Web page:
Our path to partnership with Climate Week NYC didn’t start out as fast friends. Rather, it was one that began by our offering them feedback; they cared enough to listen and hear us out — a process we wish were more common in our public discourse. In February, my team at The Solutions Project launched the first-ever Black Climate Week, in part to draw attention to the fact that climate justice leaders of color have been consistently under-represented at Climate Week NYC.
A lot of organizations would have gotten defensive about the criticism. But instead, Climate Week NYC asked us to partner up to make sure this year’s Environmental Justice program better reflects the people most affected by climate change, and highlights the practical solutions that communities of color on the front lines of the climate crisis are creating. What’s more, Climate Week NYC decided to prioritize climate justice — to make sure equity considerations are woven throughout the entire program.
Our productive partnership with Climate Week NYC reflects a trend. From nonprofits to businesses, from universities to the media, and from Washington to state capitals across the country, more institutions with power and resources are making racial equity and climate justice commitments in response to organized movements for change.
In Washington, the Biden/Harris administration’s Justice40 Initiative mandates that front-line communities reap at least 40% of the benefits from federal climate spending. In philanthropy, the Donors of Color Network is pressing climate funders to pledge at least 30% of their donations to groups led by Black, Indigenous, Latinx, and other people of color. In the media, our annual Renewable Energy Narrative Trends report found that coverage of equity issues more than doubled in 2020 compared to 2019.
We are gratified to see centers of power telegraphing good intentions, but we also know that is only the first step when putting equity commitments into action. If we are to stabilize the climate, blunt the worst effects of the climate crisis, and make a just transition to a green economy that benefits everyone, earnest rhetoric about climate justice must be met with concrete deeds. Action at a scale and speed to adequately confront the gross inequities being exposed along racial lines in nearly every crisis our country faces, let alone account for historic disinvestment. This is key to justice.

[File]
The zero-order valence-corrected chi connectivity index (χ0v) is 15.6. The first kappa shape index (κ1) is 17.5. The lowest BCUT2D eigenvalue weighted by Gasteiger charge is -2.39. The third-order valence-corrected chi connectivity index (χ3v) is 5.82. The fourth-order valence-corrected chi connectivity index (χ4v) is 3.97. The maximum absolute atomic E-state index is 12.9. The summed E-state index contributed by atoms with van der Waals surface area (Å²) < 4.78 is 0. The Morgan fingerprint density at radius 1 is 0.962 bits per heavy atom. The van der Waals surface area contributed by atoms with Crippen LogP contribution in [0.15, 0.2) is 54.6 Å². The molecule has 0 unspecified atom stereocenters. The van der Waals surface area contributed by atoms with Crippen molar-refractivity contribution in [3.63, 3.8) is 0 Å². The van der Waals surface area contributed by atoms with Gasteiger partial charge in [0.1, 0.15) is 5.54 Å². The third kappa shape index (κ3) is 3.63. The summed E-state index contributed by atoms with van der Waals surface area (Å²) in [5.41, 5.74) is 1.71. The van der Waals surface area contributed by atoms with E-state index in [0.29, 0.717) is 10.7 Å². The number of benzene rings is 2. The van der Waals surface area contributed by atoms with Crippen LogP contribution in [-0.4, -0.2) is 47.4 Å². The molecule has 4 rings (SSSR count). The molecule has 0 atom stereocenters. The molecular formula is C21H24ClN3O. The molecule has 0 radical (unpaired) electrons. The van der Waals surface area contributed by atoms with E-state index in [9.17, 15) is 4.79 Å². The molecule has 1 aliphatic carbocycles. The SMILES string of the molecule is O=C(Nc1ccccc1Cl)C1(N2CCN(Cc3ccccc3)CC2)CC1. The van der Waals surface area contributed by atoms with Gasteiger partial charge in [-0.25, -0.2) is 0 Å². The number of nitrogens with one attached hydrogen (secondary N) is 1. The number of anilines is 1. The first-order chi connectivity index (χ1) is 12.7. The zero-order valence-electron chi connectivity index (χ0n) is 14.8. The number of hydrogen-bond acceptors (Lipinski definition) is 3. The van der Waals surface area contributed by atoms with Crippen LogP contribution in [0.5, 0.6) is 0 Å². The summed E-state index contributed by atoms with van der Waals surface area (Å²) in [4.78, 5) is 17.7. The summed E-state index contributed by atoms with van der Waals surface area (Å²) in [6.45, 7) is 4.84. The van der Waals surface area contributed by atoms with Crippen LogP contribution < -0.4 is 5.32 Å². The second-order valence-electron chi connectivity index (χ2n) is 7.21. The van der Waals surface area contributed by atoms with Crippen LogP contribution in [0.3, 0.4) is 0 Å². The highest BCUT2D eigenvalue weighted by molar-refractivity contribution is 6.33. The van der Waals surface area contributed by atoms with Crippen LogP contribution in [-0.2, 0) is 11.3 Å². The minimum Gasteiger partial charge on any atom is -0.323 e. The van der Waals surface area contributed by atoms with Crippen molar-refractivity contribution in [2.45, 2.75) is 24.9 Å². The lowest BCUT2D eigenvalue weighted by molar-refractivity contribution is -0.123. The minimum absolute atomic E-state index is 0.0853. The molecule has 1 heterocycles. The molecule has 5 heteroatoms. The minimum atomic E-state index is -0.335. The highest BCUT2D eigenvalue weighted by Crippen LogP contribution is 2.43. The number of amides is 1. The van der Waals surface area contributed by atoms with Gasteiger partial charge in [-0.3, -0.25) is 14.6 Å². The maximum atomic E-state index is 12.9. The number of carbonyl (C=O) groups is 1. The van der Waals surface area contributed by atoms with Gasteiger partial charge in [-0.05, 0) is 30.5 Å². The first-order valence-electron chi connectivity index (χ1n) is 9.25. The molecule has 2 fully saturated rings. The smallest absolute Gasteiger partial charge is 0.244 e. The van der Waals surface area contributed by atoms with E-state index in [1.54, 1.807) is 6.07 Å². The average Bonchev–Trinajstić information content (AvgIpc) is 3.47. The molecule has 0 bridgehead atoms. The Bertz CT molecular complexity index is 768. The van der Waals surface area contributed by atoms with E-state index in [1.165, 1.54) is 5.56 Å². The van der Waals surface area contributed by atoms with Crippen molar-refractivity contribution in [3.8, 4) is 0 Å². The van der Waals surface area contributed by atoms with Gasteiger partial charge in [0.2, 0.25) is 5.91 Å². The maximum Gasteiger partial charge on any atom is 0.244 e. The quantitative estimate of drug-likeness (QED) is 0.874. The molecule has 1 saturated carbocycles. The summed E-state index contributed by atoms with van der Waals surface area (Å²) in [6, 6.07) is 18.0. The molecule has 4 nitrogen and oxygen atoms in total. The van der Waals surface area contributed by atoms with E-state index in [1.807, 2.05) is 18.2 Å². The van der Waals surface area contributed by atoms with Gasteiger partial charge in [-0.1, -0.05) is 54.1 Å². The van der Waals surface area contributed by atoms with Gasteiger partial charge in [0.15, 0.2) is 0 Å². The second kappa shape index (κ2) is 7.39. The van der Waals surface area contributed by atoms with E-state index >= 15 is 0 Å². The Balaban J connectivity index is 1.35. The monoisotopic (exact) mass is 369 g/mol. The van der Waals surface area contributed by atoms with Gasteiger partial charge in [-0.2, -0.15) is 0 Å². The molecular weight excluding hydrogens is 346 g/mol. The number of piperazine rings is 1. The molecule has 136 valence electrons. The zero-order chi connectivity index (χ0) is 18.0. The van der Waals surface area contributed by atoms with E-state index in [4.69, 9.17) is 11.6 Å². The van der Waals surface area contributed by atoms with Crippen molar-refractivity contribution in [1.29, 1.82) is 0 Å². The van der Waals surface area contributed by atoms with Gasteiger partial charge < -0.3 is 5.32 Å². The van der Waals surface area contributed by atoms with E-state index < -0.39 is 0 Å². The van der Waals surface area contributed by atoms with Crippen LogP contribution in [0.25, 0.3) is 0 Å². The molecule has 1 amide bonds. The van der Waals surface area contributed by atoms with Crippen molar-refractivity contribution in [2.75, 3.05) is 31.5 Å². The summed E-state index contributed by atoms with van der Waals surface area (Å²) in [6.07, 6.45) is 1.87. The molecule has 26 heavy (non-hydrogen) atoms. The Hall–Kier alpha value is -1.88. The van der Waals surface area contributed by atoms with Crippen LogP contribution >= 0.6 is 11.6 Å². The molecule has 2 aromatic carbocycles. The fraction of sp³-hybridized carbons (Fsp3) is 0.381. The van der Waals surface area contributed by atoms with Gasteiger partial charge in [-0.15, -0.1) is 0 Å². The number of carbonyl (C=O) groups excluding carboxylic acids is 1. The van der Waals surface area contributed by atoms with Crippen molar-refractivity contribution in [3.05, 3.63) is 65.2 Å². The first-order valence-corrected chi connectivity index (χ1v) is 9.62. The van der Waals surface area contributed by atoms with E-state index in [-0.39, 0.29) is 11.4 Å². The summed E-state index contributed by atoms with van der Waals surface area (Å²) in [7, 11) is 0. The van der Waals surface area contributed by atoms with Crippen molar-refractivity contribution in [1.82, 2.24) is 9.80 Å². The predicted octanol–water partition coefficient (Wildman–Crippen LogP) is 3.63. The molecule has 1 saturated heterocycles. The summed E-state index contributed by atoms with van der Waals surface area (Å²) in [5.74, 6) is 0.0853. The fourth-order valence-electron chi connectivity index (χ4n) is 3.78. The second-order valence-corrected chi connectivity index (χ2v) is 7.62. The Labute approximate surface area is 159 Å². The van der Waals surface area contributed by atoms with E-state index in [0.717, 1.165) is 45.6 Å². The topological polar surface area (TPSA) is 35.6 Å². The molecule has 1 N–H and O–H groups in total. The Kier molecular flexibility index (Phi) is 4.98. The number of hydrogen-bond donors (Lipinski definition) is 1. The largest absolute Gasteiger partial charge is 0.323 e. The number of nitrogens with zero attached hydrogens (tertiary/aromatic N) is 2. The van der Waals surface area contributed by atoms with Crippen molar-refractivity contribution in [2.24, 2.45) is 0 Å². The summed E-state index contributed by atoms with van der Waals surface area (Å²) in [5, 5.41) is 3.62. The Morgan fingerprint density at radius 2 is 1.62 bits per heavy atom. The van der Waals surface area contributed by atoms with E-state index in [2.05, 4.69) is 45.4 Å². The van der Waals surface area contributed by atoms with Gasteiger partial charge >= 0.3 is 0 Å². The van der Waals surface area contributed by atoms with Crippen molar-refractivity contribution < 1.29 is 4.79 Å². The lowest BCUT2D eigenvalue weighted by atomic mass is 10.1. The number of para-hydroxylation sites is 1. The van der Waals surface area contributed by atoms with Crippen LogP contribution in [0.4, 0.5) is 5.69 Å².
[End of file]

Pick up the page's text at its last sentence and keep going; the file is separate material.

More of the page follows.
That can seem overwhelming until you realize that the innovations required to solve many problems at once are already well underway in front-line communities. If you’re not yet familiar with us, The Solutions Project can point you in the right direction. We fund and provide communications support to over 75 grassroots climate justice organizations across the United States, most of which are led by women of color. The solutions they’re already putting into place — despite shoestring budgets — are remarkable. They deserve your attention, respect, and much, much more support.
During Climate Week NYC, our grantees will talk about how they are getting it done:
- The Climate Justice Technology Solutions panel offers an opportunity to hear from front-line leaders developing cutting-edge technology to further climate justice in Black and Indigenous communities across the country. Community-led innovations include solar streetlights that enable community Wi-Fi, solar-powered panels that produce clean drinking water from thin air, and off-grid solar technology that brings electricity and energy storage to rural communities.
- NY Leads on Climate Justice Policy shows how a state-wide coalition of front-line climate groups enlisted Seventh Generation, a Unilever home products brand, to secure passage of the strongest climate justice policy in the country, which is now inspiring federal action.
- Covering Climate Justice Solutions offers journalists first-hand takes on the reporting of climate justice solutions rooted in front-line communities of color where impacts and innovations are the greatest but often don’t get the coverage.
These events serve as a terrific starting point for anyone interested in expanding climate justice through innovation or leadership in technology, business, public policy, or media narratives. And for those already engaged, they offer inspiring updates from the front lines. We hope you’ll attend and check out The Hub Live for more from our team at The Solutions Project.
Organizations with power and influence must flip the switch from commitments to action. Follow Climate Week NYC’s lead and throw open your doors — and your wallets — to communities of color who are already feeling the effects of climate change, and already responding with the bold, practical solutions we all want and need.